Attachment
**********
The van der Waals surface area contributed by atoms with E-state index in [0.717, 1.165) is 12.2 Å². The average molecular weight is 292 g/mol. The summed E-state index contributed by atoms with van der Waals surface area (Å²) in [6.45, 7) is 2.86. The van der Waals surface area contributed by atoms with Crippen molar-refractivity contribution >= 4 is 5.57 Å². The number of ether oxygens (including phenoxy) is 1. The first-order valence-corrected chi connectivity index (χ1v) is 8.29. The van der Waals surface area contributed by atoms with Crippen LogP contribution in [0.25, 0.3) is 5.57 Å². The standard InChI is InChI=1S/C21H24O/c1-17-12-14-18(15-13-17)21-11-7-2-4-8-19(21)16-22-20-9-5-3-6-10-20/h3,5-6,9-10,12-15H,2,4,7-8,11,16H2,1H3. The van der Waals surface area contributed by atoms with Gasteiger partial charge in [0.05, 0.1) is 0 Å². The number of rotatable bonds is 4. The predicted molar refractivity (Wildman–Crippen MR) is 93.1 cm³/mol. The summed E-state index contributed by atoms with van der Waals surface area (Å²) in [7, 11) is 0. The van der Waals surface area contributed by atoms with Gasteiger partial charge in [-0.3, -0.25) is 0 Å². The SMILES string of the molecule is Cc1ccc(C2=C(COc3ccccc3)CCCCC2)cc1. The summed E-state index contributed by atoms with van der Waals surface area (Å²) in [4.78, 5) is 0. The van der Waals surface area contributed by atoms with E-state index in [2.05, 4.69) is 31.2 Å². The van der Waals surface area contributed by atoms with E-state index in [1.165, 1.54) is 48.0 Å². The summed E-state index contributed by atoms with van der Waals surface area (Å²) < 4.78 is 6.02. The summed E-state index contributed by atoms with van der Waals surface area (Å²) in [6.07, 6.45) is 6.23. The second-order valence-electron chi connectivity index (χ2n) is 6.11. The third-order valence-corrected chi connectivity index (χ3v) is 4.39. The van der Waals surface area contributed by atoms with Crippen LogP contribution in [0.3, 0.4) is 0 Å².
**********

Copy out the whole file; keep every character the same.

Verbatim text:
The van der Waals surface area contributed by atoms with E-state index in [0.717, 1.165) is 12.2 Å². The average molecular weight is 292 g/mol. The summed E-state index contributed by atoms with van der Waals surface area (Å²) in [6.45, 7) is 2.86. The van der Waals surface area contributed by atoms with Crippen molar-refractivity contribution >= 4 is 5.57 Å². The number of ether oxygens (including phenoxy) is 1. The first-order valence-corrected chi connectivity index (χ1v) is 8.29. The van der Waals surface area contributed by atoms with Crippen LogP contribution in [0.25, 0.3) is 5.57 Å². The standard InChI is InChI=1S/C21H24O/c1-17-12-14-18(15-13-17)21-11-7-2-4-8-19(21)16-22-20-9-5-3-6-10-20/h3,5-6,9-10,12-15H,2,4,7-8,11,16H2,1H3. The van der Waals surface area contributed by atoms with Gasteiger partial charge in [0.05, 0.1) is 0 Å². The number of rotatable bonds is 4. The predicted molar refractivity (Wildman–Crippen MR) is 93.1 cm³/mol. The summed E-state index contributed by atoms with van der Waals surface area (Å²) in [7, 11) is 0. The van der Waals surface area contributed by atoms with Gasteiger partial charge in [-0.3, -0.25) is 0 Å². The SMILES string of the molecule is Cc1ccc(C2=C(COc3ccccc3)CCCCC2)cc1. The summed E-state index contributed by atoms with van der Waals surface area (Å²) in [4.78, 5) is 0. The van der Waals surface area contributed by atoms with E-state index in [2.05, 4.69) is 31.2 Å². The van der Waals surface area contributed by atoms with E-state index in [1.165, 1.54) is 48.0 Å². The summed E-state index contributed by atoms with van der Waals surface area (Å²) < 4.78 is 6.02. The summed E-state index contributed by atoms with van der Waals surface area (Å²) in [6.07, 6.45) is 6.23. The second-order valence-electron chi connectivity index (χ2n) is 6.11. The third-order valence-corrected chi connectivity index (χ3v) is 4.39. The van der Waals surface area contributed by atoms with Crippen LogP contribution in [0.3, 0.4) is 0 Å².